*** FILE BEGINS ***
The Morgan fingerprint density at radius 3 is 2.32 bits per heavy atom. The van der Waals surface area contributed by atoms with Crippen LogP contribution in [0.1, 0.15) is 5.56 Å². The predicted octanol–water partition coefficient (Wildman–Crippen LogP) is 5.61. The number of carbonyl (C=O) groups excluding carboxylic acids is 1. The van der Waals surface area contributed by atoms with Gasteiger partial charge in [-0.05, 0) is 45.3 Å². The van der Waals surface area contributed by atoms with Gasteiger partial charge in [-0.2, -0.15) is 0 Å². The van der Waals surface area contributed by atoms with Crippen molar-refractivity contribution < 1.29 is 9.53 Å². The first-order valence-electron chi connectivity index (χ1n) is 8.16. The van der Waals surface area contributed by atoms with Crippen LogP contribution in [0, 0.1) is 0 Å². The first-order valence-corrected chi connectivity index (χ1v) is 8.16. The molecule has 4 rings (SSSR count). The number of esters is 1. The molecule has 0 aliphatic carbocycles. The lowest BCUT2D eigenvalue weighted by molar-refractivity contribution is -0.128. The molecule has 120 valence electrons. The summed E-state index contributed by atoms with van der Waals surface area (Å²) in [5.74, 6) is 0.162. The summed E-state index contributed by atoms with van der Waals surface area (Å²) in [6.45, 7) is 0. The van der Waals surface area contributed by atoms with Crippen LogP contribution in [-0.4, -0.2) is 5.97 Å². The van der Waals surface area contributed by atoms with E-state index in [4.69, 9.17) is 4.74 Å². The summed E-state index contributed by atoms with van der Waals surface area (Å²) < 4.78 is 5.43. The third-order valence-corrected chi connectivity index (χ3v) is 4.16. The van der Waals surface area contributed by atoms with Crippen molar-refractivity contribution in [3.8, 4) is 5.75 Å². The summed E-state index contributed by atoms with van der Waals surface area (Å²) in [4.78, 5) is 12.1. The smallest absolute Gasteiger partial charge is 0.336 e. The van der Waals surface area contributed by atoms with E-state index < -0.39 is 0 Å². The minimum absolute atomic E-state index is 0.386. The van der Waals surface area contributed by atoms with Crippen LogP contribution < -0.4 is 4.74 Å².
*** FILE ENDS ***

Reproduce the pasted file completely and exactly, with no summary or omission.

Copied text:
The Morgan fingerprint density at radius 3 is 2.32 bits per heavy atom. The van der Waals surface area contributed by atoms with Crippen LogP contribution in [0.1, 0.15) is 5.56 Å². The predicted octanol–water partition coefficient (Wildman–Crippen LogP) is 5.61. The number of carbonyl (C=O) groups excluding carboxylic acids is 1. The van der Waals surface area contributed by atoms with Gasteiger partial charge in [-0.05, 0) is 45.3 Å². The van der Waals surface area contributed by atoms with Gasteiger partial charge in [-0.2, -0.15) is 0 Å². The van der Waals surface area contributed by atoms with Crippen molar-refractivity contribution < 1.29 is 9.53 Å². The first-order valence-electron chi connectivity index (χ1n) is 8.16. The van der Waals surface area contributed by atoms with Crippen LogP contribution in [0, 0.1) is 0 Å². The first-order valence-corrected chi connectivity index (χ1v) is 8.16. The molecule has 4 rings (SSSR count). The number of esters is 1. The molecule has 0 aliphatic carbocycles. The lowest BCUT2D eigenvalue weighted by molar-refractivity contribution is -0.128. The molecule has 120 valence electrons. The summed E-state index contributed by atoms with van der Waals surface area (Å²) in [5.74, 6) is 0.162. The summed E-state index contributed by atoms with van der Waals surface area (Å²) in [6.45, 7) is 0. The van der Waals surface area contributed by atoms with Crippen LogP contribution in [-0.4, -0.2) is 5.97 Å². The van der Waals surface area contributed by atoms with E-state index in [4.69, 9.17) is 4.74 Å². The summed E-state index contributed by atoms with van der Waals surface area (Å²) < 4.78 is 5.43. The third-order valence-corrected chi connectivity index (χ3v) is 4.16. The van der Waals surface area contributed by atoms with Crippen molar-refractivity contribution in [3.8, 4) is 5.75 Å². The summed E-state index contributed by atoms with van der Waals surface area (Å²) in [4.78, 5) is 12.1. The smallest absolute Gasteiger partial charge is 0.336 e. The van der Waals surface area contributed by atoms with E-state index < -0.39 is 0 Å². The minimum absolute atomic E-state index is 0.386. The van der Waals surface area contributed by atoms with Crippen LogP contribution < -0.4 is 4.74 Å².